New satellite images reveal the rapid growth of a wildfire that is burning in Glendora, Calif., near Los Angeles.
Though the Colby fire started small yesterday (Jan. 16), ash and smoke hovered over much of the metropolitan area by the afternoon, and has led to air quality advisories for the region. The images were captured using the Moderate Resolution Imaging Spectroradiometers on NASA's Terra and Aqua Satellites. Two images, one captured yesterday morning and another in the afternoon, shows how rapidly the fire has spread, NASA's Earth Observatory notes.
The fast-moving fire, which has consumed more than 1,700 acres and destroyed five homes, according to The Los Angeles Times today (Jan. 17), may be a harbinger of a rare winter fire season for the region. The severe drought gripping California and parched chaparral — the perfect tinder for a fire — combined with an unusually gusty January, have created the perfect wildfire conditions. As of yesterday evening, the fire was 30 percent contained, according to Inciweb (the interagency site used to keep track of wildfires).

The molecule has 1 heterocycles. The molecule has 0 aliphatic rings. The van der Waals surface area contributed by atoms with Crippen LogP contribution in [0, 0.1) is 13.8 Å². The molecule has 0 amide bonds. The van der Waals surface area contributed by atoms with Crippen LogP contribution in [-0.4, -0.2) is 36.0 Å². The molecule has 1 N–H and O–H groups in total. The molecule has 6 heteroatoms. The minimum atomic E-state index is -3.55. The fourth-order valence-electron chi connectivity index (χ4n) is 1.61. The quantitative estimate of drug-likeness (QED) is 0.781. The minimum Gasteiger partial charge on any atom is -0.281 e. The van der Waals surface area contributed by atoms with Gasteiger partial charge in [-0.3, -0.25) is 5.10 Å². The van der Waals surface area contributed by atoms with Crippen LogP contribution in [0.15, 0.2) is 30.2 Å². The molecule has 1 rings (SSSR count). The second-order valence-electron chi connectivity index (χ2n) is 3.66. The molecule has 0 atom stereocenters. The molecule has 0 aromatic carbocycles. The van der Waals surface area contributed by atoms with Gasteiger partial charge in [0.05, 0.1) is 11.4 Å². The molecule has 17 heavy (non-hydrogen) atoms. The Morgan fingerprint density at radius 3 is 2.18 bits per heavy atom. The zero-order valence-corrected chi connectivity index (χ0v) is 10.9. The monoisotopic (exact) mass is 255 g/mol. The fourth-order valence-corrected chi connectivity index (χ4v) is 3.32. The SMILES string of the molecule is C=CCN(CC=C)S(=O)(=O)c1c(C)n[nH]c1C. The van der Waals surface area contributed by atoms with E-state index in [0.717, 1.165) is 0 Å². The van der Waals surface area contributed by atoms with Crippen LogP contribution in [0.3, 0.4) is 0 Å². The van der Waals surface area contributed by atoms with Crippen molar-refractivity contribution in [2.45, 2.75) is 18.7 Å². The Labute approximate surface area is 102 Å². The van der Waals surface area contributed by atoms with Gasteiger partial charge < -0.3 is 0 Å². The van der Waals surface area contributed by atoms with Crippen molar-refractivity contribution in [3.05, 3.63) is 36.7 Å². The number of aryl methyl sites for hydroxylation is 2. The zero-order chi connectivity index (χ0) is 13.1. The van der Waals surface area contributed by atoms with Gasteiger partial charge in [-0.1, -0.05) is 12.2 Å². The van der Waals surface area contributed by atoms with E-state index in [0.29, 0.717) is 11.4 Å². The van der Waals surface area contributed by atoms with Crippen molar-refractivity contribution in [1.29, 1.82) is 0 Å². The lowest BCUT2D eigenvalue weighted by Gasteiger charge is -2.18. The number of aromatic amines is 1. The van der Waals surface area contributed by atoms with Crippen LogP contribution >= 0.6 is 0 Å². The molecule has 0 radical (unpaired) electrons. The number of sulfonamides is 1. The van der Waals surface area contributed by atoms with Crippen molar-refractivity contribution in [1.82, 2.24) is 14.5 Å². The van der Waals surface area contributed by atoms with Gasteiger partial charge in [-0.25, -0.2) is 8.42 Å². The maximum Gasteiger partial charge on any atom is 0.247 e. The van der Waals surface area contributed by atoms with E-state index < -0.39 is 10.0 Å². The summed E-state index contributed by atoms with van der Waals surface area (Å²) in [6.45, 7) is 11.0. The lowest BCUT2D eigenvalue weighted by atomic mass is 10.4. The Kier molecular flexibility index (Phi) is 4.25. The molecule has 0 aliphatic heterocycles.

Officials believe that three men accidentally ignited the wildfire near the Colby trail in the Angeles National Forest by starting a campfire in an area not designated for it. The Glendora police chief noticed the three men tossing pieces of paper onto a fire when a gust of wind blew embers everywhere.
The men were arrested on suspicion of recklessly starting a fire, according to the Los Angeles Times.
More than 1,000 firefighters, along with nine helicopters and two fixed-wing aircraft, are working to contain the blaze, the Los Angeles Times reported.
Sign up for the Live Science daily newsletter now
Get the world’s most fascinating discoveries delivered straight to your inbox.
Tia is the managing editor and was previously a senior writer for Live Science. Her work has appeared in Scientific American, Wired.com and other outlets. She holds a master's degree in bioengineering from the University of Washington, a graduate certificate in science writing from UC Santa Cruz and a bachelor's degree in mechanical engineering from the University of Texas at Austin. Tia was part of a team at the Milwaukee Journal Sentinel that published the Empty Cradles series on preterm births, which won multiple awards, including the 2012 Casey Medal for Meritorious Journalism.